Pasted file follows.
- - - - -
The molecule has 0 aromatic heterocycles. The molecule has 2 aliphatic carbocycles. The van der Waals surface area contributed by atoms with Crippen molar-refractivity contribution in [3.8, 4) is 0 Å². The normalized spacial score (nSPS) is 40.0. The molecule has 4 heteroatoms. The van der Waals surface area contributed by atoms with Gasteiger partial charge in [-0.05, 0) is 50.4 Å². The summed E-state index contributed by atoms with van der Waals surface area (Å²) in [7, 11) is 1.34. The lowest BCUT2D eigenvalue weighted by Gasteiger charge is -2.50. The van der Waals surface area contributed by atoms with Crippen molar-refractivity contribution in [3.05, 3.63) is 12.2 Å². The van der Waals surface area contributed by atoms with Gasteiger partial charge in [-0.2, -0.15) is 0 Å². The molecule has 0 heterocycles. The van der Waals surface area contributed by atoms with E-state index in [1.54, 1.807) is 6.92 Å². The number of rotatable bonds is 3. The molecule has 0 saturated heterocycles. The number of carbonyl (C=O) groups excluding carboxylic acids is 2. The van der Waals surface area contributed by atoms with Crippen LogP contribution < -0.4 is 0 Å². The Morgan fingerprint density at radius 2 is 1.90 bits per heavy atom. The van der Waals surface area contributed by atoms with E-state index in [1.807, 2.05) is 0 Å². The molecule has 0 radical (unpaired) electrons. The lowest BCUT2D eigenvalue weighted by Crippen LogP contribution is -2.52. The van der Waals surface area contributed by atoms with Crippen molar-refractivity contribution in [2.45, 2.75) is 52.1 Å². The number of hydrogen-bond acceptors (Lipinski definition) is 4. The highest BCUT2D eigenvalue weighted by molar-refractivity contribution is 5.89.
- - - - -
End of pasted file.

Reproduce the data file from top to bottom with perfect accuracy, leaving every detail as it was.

The molecule has 0 aromatic heterocycles. The molecule has 2 aliphatic carbocycles. The van der Waals surface area contributed by atoms with Crippen molar-refractivity contribution in [3.8, 4) is 0 Å². The normalized spacial score (nSPS) is 40.0. The molecule has 4 heteroatoms. The van der Waals surface area contributed by atoms with Gasteiger partial charge in [-0.05, 0) is 50.4 Å². The summed E-state index contributed by atoms with van der Waals surface area (Å²) in [7, 11) is 1.34. The lowest BCUT2D eigenvalue weighted by Gasteiger charge is -2.50. The van der Waals surface area contributed by atoms with Crippen molar-refractivity contribution in [3.05, 3.63) is 12.2 Å². The van der Waals surface area contributed by atoms with Gasteiger partial charge in [-0.2, -0.15) is 0 Å². The molecule has 0 heterocycles. The van der Waals surface area contributed by atoms with E-state index in [1.54, 1.807) is 6.92 Å². The number of rotatable bonds is 3. The molecule has 0 saturated heterocycles. The number of carbonyl (C=O) groups excluding carboxylic acids is 2. The van der Waals surface area contributed by atoms with Crippen LogP contribution < -0.4 is 0 Å². The Morgan fingerprint density at radius 2 is 1.90 bits per heavy atom. The van der Waals surface area contributed by atoms with E-state index in [1.807, 2.05) is 0 Å². The molecule has 0 radical (unpaired) electrons. The lowest BCUT2D eigenvalue weighted by Crippen LogP contribution is -2.52. The van der Waals surface area contributed by atoms with Crippen molar-refractivity contribution in [2.45, 2.75) is 52.1 Å². The number of hydrogen-bond acceptors (Lipinski definition) is 4. The highest BCUT2D eigenvalue weighted by molar-refractivity contribution is 5.89.